This essay reviews the influential work of a group of Leftist ‘sex liberation’ scholars who pioneered queer sexuality studies in Taiwan in the 1990s. In doing so, it focuses on their post-2000 political rift with the mainstream Taiwanese lgbt (tongzhi) rights movement. What ostensibly began as a split over views of same-sex marriage has developed into a contentious politics of Chinese versus Taiwanese national identity and what I call ‘tongzhi sovereignty’. In bringing together both national identity and sexual politics in Taiwan as increasingly intertwined sites of contestation, I argue that the two must be theorised in tandem. As a fertile site for unpacking this contentious divergence, I examine and problematise the way that cultural theorist Jasbir Puar’s popular concept of homonationalism has circulated in scholarship of cultural/sexuality studies about Taiwan as a slanted and largely unchecked analytic to criticise lgbt sociolegal progress and, for some scholars, obscures a pro-unification agenda.
This paper takes a historical anthropological approach to charting the intricate relationships between the industry of peiyin (dubbing, voice-over), the state institutions, and the public in shaping Taiwan’s sociolinguistic soundscape since 1945. Grounded in multi-year ethnographic research with the peiyin industry and archival sources, this paper discerns three stages—industrialisation, popularisation, and diversification—through which the industry not only facilitated the state in establishing the Mandarin monopoly, but also contributed to the disestablishment of that very monopoly by introducing Sinitic polypoly to the public over time. In so doing, this article contributes to the anthropological and sociolinguistic literature on Mandarin in Taiwan with a dynamic account of peiyin both as a sociolinguistic practice and a social force.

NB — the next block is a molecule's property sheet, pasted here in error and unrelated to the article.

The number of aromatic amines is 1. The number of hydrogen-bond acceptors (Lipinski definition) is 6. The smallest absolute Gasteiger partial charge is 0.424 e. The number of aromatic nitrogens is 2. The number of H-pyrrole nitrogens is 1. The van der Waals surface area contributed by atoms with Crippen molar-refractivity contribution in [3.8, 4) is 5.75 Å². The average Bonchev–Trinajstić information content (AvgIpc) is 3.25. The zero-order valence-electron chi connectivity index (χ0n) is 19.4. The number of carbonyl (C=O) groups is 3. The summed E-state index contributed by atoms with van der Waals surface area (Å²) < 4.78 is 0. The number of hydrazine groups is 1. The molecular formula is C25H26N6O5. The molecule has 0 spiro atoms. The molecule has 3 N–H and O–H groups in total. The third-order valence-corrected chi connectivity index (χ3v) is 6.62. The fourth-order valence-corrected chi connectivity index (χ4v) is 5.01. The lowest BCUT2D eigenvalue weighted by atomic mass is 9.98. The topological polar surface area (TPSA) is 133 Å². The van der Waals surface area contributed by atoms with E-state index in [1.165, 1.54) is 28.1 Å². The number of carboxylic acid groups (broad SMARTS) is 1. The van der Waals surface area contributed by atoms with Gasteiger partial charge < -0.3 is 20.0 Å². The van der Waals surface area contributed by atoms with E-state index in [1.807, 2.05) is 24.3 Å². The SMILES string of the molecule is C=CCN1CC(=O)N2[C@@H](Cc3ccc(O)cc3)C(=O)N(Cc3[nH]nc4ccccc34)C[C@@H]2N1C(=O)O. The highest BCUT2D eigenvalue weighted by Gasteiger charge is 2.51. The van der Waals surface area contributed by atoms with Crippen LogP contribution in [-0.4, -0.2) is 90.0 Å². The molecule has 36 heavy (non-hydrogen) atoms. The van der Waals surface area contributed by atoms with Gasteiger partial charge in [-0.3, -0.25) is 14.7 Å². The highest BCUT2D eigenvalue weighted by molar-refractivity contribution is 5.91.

While racism has spread rapidly as the covid-19 pandemic disrupted global health systems, this study focuses on the case of Tedros Adhanom Ghebreyesus, the first African Director-General of the who, and his allegations of racism against Taiwan, which has been excluded from the who for decades. This study theorises ‘health apartheid’ as a conceptual framework to critically analyse three forces—global racial politics, imperial logics of global health, and state-centrism of international institutions—that relate to Taiwan’s exclusion in various ways. We argue that Tedros’s allegation was instrumentalised to overshadow the systemic, structural, and institutional racism reproduced by the who during the competition between Chinese and American hegemonies. This study shows that the pandemic exacerbates health apartheid against unrecognised nations, like Taiwan, when global solidarity is desperately needed. We call for a systematic transformation of the who to resist racist state-centrism and pursue a people-centred approach to global health governance.
This topical section brings together five essays that cover different aspects in the intersection of language and society in contemporary Taiwan. Briefly outlining the contents of each essay, this introduction focuses on the question how the essays complement each other in terms of level of analysis, empirical basis, and interdisciplinary approach. It shows how research on language planning on the national level and its underlying ideology ties in with analyses of the language choice behaviour of individual speakers at the receiving end of language planning. Claims derived from individual case studies in turn require quantitative data to allow for generalisability. Finally, interdisciplinary research in the intersection of language and media studies helps us to understand how language standards and dominant language ideologies are disseminated, reproduced, and challenged.